The Father was the Kyrios (Lord) of the Shema command. And David was another Kyrios (1 Kings 1:36). Israel had one Kyrios who was Yahweh their God and another Kyrios who was David their Lord and King. David was God's Anointed and Jesus is God's Anointed. So in the same way, we have one Kyrios who is God the Father, an another Kyrios who is Jesus; we know two, the Lord God and His Anointed One, the Lord Jesus.

Hear, O Israel! The Lord is our God, the Lord is one and you shall love the Lord your God with all your heart and with all your soul and with all your might. Deuteronomy 6:4-5.

If anyone loves God, he is known by Him... there is no God but one... for us there is one God, the Father...

10. The Trinitarian's Inescapable Dilemma

When Trinitarians wish to insist that Paul is indicating there is only one Lord in existence, he will find himself caught in an inescapable dilemma with his claim that the word "Lord" is simply another way of indicating that one is "God." Carefully regard the following passages of Scripture:

the God and Father of our Lord Jesus Christ (Rom 15:6).

the God and Father of our Lord Jesus Christ (2 Cor 1:3).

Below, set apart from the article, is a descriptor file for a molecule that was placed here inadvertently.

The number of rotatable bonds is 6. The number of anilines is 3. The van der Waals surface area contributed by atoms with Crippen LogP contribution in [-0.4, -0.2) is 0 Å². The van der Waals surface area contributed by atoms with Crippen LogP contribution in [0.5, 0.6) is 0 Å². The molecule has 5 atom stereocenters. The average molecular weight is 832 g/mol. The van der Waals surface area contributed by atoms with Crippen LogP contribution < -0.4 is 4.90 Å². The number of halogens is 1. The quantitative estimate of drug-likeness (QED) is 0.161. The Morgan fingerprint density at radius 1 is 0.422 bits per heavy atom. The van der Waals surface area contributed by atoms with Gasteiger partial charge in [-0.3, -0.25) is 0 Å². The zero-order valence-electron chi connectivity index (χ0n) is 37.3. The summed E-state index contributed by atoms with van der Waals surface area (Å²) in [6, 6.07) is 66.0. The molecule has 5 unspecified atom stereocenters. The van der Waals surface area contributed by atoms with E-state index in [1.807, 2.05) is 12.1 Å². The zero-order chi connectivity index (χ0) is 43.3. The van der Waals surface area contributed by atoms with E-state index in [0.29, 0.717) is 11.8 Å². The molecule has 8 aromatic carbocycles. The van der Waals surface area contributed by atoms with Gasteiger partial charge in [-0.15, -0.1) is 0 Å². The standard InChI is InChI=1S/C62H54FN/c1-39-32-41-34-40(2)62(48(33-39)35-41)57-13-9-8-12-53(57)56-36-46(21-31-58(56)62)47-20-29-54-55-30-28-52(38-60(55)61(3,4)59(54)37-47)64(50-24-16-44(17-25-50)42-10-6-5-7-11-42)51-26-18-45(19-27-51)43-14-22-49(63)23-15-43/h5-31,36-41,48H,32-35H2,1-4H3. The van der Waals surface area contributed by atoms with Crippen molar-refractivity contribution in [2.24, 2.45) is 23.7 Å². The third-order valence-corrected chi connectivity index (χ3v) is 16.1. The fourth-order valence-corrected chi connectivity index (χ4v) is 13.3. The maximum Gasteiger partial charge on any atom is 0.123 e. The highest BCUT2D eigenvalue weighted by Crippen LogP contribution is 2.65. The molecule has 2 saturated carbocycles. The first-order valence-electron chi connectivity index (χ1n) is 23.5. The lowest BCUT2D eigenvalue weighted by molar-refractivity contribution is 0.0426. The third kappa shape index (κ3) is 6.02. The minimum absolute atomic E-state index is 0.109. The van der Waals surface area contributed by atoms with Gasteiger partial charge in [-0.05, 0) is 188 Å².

the God and Father of our Lord Jesus Christ (2 Cor 11:31).

the God and Father of our Lord Jesus Christ (Eph 1:3).

the God of our Lord Jesus Christ (Eph 1:17).

the God and Father of our Lord Jesus Christ (Col 1:3).

the God and Father of our Lord Jesus Christ (1 Pet 1:3).

The one Lord, Jesus Christ, has a God. If the word "Lord" was a reference to "God" then all these passages would referring to the God of our God Jesus Christ. God's God? It is absurd to suggest God has a God no matter how you mighty want to qualify it. It is quite clear that the one Lord or 1 Corinthians 8:6 is not God but a Lord who has a God, the Father. The one God, the Father, is the God of the one Lord, Jesus Christ. Likewise, the one God, Yahweh, was the God of Israel's one Lord, King David. The Father is the God of this "one Lord" mentioned at 1 Corinthians 8:6. The Father is not this one Lord but the God of this one Lord. The Lord God is the God of the Lord Jesus.


11. Paul's Point: One God plus One Lord = TWO - The Lord God and His Christ

Paul's point is quite clear. For us Christians there is one God: the Father. In contrast to many Gods we just have one God and that one God is the Father. Period. For us Christians there is also one Lord: Jesus Christ. In contrast to many Lords we just have one Lord and that one Lord is Jesus. We have one God and we also have one Lord. We have one God, the Lord God, plus one Lord, Jesus Christ. The one God is the God of the Lord Jesus. The Lord Jesus has a God and Lord; the Lord God does not.